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Design Guide: Breadcrumbs

by Alex Zlatkus
3 min read
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You may or may not need to incorporate breadcrumbs into your web design, but here are some things to keep in mind if you do.

NOTE: The majority of my inspiration came from 

Let’s get right into it!


Because one cannot design before they define.


Please note, this is the terminology I will be using, although I know there are different definitions out there.


Not every app needs breadcrumbs. At the same time, you should not avoid them due to the common misconception that they are outdated. You should leverage breadcrumbs if your app has a large hierarchical structure. Think .

Design best practices

1. Breadcrumb width should not exceed half of the page

This is for the sake of readability.  says it best:


If breadcrumb text wasn’t so readable to begin with I’d probably make the width 1/3 of the page.

This should be true whether the breadcrumbs are collapsed or expanded.


Breadcrumbs overflow to next line in this example.

The only instance where you should not follow this rule is for mobile apps. In this case, use the entire screen width.


Breadcrumbs overflow to next line in this example.

2. Collapse breadcrumbs by default if they have 4+ items

Why 4+ items? I’ll be honest, I picked this limit as it just “feels” right. 

If the user wants to see the entire trail of breadcrumbs, they should have the option to do so. As you can see from the design below, adding clickable ellipses is a great way of implementing this.


Additional small things to consider:

Put the ellipses as close to the first item as possible — Items that are closer to the final item (current page) hold more weight to the user so you want to make those items visible.

NYC Subway

NYC Subway has a different context but leverages ellipses in multiple places 

Do not make the ellipses the actual first item — It is beneficial for users to know the origin of the current page they are on, especially if they are taken directly to the page they are on via a link.

Upon refreshing / re-navigating to the page, breadcrumbs should be collapsed again — There is no clean way to manually collapse breadcrumbs (nor do I think it is worth the effort) so make sure it is collapsed by default, even if they were expanded before.

3. Items with long name should leverage ellipses

There is no reason a really long page name should ruin the readability of your breadcrumbs. Use ellipses inside the item name if it gets too large.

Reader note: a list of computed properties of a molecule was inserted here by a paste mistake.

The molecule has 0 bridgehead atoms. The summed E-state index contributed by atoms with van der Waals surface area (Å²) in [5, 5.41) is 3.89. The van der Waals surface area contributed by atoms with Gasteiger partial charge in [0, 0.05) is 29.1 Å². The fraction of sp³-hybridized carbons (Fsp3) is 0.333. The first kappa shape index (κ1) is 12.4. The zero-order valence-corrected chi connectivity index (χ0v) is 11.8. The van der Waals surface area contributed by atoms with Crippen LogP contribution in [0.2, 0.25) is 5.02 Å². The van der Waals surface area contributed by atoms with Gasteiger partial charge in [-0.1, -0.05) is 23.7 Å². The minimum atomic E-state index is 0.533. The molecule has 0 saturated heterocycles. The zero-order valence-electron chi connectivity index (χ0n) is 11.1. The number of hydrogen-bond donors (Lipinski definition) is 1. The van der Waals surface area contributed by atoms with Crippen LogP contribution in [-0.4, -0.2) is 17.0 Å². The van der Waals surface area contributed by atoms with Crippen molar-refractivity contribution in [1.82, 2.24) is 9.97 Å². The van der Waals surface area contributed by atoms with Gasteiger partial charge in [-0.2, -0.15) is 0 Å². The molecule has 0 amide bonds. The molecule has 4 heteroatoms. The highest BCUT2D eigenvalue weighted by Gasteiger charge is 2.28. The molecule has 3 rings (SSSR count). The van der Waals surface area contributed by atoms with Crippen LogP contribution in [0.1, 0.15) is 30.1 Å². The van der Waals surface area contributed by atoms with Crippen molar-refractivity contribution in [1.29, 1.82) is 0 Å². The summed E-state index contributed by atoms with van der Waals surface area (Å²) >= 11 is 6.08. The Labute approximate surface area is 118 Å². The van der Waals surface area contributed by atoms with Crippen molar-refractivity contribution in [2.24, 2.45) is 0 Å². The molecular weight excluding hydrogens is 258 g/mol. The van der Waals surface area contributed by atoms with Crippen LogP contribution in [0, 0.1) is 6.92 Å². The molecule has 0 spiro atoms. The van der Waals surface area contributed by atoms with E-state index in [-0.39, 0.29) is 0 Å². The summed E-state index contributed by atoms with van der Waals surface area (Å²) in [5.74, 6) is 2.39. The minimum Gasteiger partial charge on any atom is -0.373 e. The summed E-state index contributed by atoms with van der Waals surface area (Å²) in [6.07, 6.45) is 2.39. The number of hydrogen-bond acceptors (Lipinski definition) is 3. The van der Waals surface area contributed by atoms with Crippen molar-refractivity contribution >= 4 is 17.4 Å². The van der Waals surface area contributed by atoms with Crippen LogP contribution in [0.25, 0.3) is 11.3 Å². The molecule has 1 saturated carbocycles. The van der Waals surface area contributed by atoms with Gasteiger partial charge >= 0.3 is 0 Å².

The ellipses in the item itself should still be clickable.

And (of course) all ellipses that replace text should have a hover over.


Probably should have added a more realistic name…

4. Separator icon should mimic movement

Users travel from page to page, so we should show that journey in our breadcrumbs. It’s a subtle design, but also requires minimal effort.


Some of these icons are better than others, but at least they all show movement.

5. Last Item should not be clickable

The last item in the breadcrumbs should be the current page the user is on. This gives users quick confirmation of where they are in the app (even though this should be made clear elsewhere). It also provides consistency as the first page is also shown.

With that being said, the item should not be made clickable. Clicking this will only reload the page (which can be done using the refresh button) and could possibly confuse users in thinking they are on a new page.

As with all non-clickable elements, add signifiers (color, cursor type) to ensure users know this item cannot be clicked.

That should do it! Let me know if there are any other sure-fire best practices for Breadcrumbs! 

post authorAlex Zlatkus

Alex Zlatkus,

Alex is a product designer from Boston, MA. With a history in customer support and quality assurance, he focuses on creating empathetic solutions, that work for all use cases.

Alex has extensive experience bringing UX best practices to startups and relish's every opportunity to advocate for design. Alex works at LogicManager, designing SaaS solutions in the risk management industry, and works part time at Connective, a social app for creatives. 


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